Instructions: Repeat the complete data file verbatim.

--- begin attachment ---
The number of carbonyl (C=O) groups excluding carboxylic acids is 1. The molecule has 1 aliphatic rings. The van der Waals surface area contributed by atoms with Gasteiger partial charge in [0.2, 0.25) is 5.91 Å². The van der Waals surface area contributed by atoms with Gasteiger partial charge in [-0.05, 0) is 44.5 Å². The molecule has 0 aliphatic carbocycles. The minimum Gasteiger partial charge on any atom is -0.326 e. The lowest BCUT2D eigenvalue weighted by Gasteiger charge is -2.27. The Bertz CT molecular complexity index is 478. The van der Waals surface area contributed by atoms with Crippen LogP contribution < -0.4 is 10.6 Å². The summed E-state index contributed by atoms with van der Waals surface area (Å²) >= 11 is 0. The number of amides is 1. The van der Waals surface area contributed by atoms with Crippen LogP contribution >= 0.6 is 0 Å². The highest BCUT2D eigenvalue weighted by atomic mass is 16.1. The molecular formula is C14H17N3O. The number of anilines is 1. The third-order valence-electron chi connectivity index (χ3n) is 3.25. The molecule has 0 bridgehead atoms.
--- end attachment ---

The number of carbonyl (C=O) groups excluding carboxylic acids is 1. The molecule has 1 aliphatic rings. The van der Waals surface area contributed by atoms with Gasteiger partial charge in [0.2, 0.25) is 5.91 Å². The van der Waals surface area contributed by atoms with Gasteiger partial charge in [-0.05, 0) is 44.5 Å². The molecule has 0 aliphatic carbocycles. The minimum Gasteiger partial charge on any atom is -0.326 e. The lowest BCUT2D eigenvalue weighted by Gasteiger charge is -2.27. The Bertz CT molecular complexity index is 478. The van der Waals surface area contributed by atoms with Crippen LogP contribution < -0.4 is 10.6 Å². The summed E-state index contributed by atoms with van der Waals surface area (Å²) >= 11 is 0. The number of amides is 1. The van der Waals surface area contributed by atoms with Crippen LogP contribution >= 0.6 is 0 Å². The highest BCUT2D eigenvalue weighted by atomic mass is 16.1. The molecular formula is C14H17N3O. The number of anilines is 1. The third-order valence-electron chi connectivity index (χ3n) is 3.25. The molecule has 0 bridgehead atoms.